Wednesday 4 May 2016 07:45, UK
N'Golo Kante was beaten to the PFA and FWA Player of the Year awards by Riyad Mahrez and Jamie Vardy, but the £5.6m Frenchman is undoubtedly the signing of the season. Nick Wright examines his pivotal role in Leicester's extraordinary title triumph…
Claudio Ranieri got just about everything right during Leicester's relentless charge towards the Premier League title, but his best decision of the season came before a ball had even been kicked.
It was the middle of the summer transfer window and head of recruitment Steve Walsh was urging the new manager to sign an industrious little midfielder named N'Golo Kante from French side Caen. "He pushed me when I arrived here in June, and then in July," Ranieri revealed in December. "He said 'Kante, Claudio, Kante'. He was determined to sign him more than I was."
Ranieri was unconvinced that Kante's slight frame was suited to the physicality of English football, but Walsh's persistence paid off. The £5.6m deal went under the radar in a summer of big spending up and down the Premier League, but Leicester's new arrival immediately caught his manager's eye.
"When I arrived my first day of training and I saw the quality of these players, I knew how good they could be," Ranieri recalled in the Players' Tribune last month. "This player Kante, he was running so hard that I thought he must have a pack full of batteries hidden in his shorts. He never stopped running in training.
"I had to tell him, 'Hey, N'Golo, slow down. Slow down. Don't run after the ball every time, okay?' He says to me, 'Yes, boss. Yes. Okay.' Ten seconds later, I look over and he's running again. I tell him, 'One day, I'm going to see you cross the ball, and then finish the cross with a header yourself'."
Slowing down is an alien concept to Kante, whose phenomenal engine has been the driving force behind Leicester's title triumph. The 25-year-old has run further than any of his Leicester team-mates in 18 of the 29 games in which he has completed the 90 minutes, and he ranks first at the club for distance covered and high-intensity sprints per game.
Such work-rate is invaluable for a side who routinely register under 40 per cent possession, and Ranieri needn't have worried about his size, either. On the contrary, Kante is a physical marvel. The 5ft 6ins midfielder is usually the smallest man on the pitch, but his fearlessness typifies Leicester's underdog spirit, and players who tower above him are sent sprawling to the turf in his wake.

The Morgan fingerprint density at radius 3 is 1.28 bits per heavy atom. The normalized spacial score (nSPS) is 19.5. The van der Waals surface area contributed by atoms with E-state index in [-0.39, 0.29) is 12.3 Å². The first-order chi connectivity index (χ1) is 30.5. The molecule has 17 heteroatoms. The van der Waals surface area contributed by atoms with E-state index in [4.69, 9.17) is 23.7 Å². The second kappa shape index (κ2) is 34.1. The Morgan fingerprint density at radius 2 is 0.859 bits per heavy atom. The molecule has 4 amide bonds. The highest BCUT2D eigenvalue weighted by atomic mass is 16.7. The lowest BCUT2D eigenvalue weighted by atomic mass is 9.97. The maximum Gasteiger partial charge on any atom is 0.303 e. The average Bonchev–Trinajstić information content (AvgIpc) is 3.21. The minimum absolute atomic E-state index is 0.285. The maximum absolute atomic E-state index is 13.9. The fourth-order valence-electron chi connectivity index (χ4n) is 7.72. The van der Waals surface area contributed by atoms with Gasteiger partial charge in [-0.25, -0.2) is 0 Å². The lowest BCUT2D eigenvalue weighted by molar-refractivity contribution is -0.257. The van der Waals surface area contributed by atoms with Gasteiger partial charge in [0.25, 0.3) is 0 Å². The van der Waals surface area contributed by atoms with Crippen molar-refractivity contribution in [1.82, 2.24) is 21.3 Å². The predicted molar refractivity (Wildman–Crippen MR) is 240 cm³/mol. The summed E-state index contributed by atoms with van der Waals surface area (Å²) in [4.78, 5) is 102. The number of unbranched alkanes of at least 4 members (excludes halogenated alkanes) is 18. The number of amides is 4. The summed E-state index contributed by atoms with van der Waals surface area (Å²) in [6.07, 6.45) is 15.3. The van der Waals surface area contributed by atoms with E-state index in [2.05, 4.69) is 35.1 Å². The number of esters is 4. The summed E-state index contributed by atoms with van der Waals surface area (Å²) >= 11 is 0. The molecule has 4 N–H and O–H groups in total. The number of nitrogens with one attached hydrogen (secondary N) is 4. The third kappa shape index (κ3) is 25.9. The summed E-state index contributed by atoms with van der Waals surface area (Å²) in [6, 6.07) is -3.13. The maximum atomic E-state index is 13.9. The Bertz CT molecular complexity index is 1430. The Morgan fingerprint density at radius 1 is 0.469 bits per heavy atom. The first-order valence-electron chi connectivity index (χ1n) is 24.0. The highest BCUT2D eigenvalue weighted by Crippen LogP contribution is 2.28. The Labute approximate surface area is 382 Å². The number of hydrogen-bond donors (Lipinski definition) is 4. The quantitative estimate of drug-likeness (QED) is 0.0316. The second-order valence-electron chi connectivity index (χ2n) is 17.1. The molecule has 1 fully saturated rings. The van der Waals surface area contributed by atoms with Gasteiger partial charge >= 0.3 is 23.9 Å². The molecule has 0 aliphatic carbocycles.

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"The first thing you notice about him is how great he is at hunting the ball down," noted Kante's midfield partner Danny Drinkwater in September. The statistics highlight his incredible appetite for winning possession. Kante has made more tackles and more interceptions than anyone else in the division, and he ranks fifth for duels won and seventh for ball recoveries.
Kante's defensive contribution is fundamental for Leicester, whose success has been built on soaking up pressure, stealing possession and launching rapid counter-attacks. Without Kante's industry in midfield, Riyad Mahrez and Jamie Vardy simply wouldn't have had the opportunities to rack up 39 goals between them.
Kante excels with the ball, too. The Frenchman's passing accuracy of 81.3 per cent is the highest at Leicester, and there have been assists in games against Norwich, Swansea, Manchester City and West Ham. While his midfield partner Drinkwater favours long passes to release the likes of Vardy and Mahrez, however, Kante can usually be seen carrying the ball forward himself.
His interceptions followed by driving runs through midfield are frequent starting points for Leicester goals, and only wingers Mahrez, Marc Albrighton and Jeffrey Schlupp average more successful dribbles per game. In short, Kante does it all. His team-mates love him for it.
"He deserves to be called the most important player for Leicester City," said Shinji Okazaki last month. "He is a role model who shows character and strength in every game and performs well every time."
Kante is now established as one of Europe's leading midfielders, and he even marked his first start for France with a goal against Russia in March. It's little wonder Sir Alex Ferguson has described him as the Premier League's best player "by a long way" this season, and the midfielder's list of admirers is endless.
"Kante, what a player," said Southampton manager Ronald Koeman on Monday Night Football in March. "He wins every second ball, he's always on the move and he's very clever in his position. He gives so much strength to the Leicester team. He is doing such difficult stuff. His running and moving gives Mahrez the freedom to show his qualities."
And while no one can begrudge Mahrez and Vardy their personal accolades, both have had quiet spells. Vardy went seven games without scoring between December and January and Mahrez's form has fluctuated in the second half of the campaign. Kante, though, has been the picture of consistency. "Has he had a bad game this season?" asked Alan Smith during the 1-1 draw at Old Trafford. "I can't think of one."
Kante has been as close to faultless as it gets. There were 52 Premier League signings more expensive than him in the summer transfer window alone, but none come close in terms of value for money. Even his manager doubted him at the start, but Leicester couldn't have done it without Kante.